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Helen Keller - Making a Difference Despite Challenges


Helen Keller is one of my favorite people of all time. Despite tremendous challenges in her life, at a time when few resources were available, she left a legacy that will never be forgotten.


Helen was not born blind and deaf; it was not until she was 19 months old that she contracted an illness described by doctors as "an acute congestion of the stomach and the brain", which might have been scarlet fever or meningitis. The illness did not last for a particularly long time, but it left her deaf and blind.

In 1886, her mother, inspired by an account in Charles Dickenss' American Notesof the successful education of another deaf and blind woman, Laura Bridgman, dispatched young Helen, accompanied by her father, to seek out Dr. J. Julian Chisolm, an eye, ear, nose, and throat specialist in Baltimore, for advice. He subsequently put them in touch with Alexander Graham Bell, a Canadian, who was working with deaf children at the time. Bell advised the couple to contact the Perkins Institute for the Blindd, the school where Bridgman had been educated, which was then located in South Bostonn. Michael Anaganos, the school's director, asked former student Anne Sullivann, herself visually impaired and only 20 years old, to become Keller's instructor. It was the beginning of a 49-year-long relationship, Sullivan evolving into governess and then eventual companion.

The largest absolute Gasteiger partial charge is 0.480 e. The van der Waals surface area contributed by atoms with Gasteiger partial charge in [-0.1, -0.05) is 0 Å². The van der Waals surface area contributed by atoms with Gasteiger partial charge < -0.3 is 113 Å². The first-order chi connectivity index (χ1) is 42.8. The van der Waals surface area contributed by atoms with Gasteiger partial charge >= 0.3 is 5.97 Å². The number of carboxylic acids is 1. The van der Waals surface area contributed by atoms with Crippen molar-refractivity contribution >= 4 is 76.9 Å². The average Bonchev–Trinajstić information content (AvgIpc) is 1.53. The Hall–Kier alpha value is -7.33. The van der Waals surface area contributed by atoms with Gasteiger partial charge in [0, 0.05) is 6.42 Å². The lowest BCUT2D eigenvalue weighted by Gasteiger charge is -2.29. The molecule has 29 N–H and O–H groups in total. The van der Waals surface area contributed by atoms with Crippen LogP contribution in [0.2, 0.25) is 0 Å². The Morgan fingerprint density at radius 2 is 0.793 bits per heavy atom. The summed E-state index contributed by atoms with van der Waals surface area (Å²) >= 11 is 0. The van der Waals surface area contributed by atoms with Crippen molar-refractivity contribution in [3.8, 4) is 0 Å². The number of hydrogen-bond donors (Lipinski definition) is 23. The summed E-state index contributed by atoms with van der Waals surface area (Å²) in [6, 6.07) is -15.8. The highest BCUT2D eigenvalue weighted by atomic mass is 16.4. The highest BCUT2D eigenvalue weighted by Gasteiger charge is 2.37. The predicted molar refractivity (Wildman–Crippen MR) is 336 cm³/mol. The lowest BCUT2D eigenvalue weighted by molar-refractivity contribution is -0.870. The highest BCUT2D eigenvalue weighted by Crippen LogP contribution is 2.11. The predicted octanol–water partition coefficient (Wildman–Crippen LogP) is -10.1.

Above: Helen with Alexander Graham Bell


Anne Sullivan arrived at Keller's house in March 1887, and immediately began to teach Helen to communicate by spelling words into her hand, beginning with "d-o-l-l" for the doll that she had brought Keller as a present. Keller was frustrated, at first, because she did not understand that every object had a word uniquely identifying it. In fact, when Sullivan was trying to teach Keller the word for "mug", Keller became so frustrated she broke the doll. Keller's big breakthrough in communication came the next month, when she realized that the motions her teacher was making on the palm of her hand, while running cool water over her other hand, symbolized the idea of "water"; she then nearly exhausted Sullivan demanding the names of all the other familiar objects in her world.



Above: Helen with Mark Twain


Due to a protruding left eye, Keller was usually photographed in profile. Both her eyes were replaced in adulthood with glass replicas for "medical and cosmetic reasons".

Anne Sullivan died in 1936 after a coma, with Helen Keller holding her hand.

When Keller was young, Anne Sullivan introduced her to Phillips Brooks, who introduced her to Christianity, Keller famously saying: "I always knew He was there, but I didn't know His name!"



Above: With President Eisenhowser


"I thank God for my handicaps, for, through them, I have found myself, my work, and my God" Helen Keller



Above: Reading to blind students

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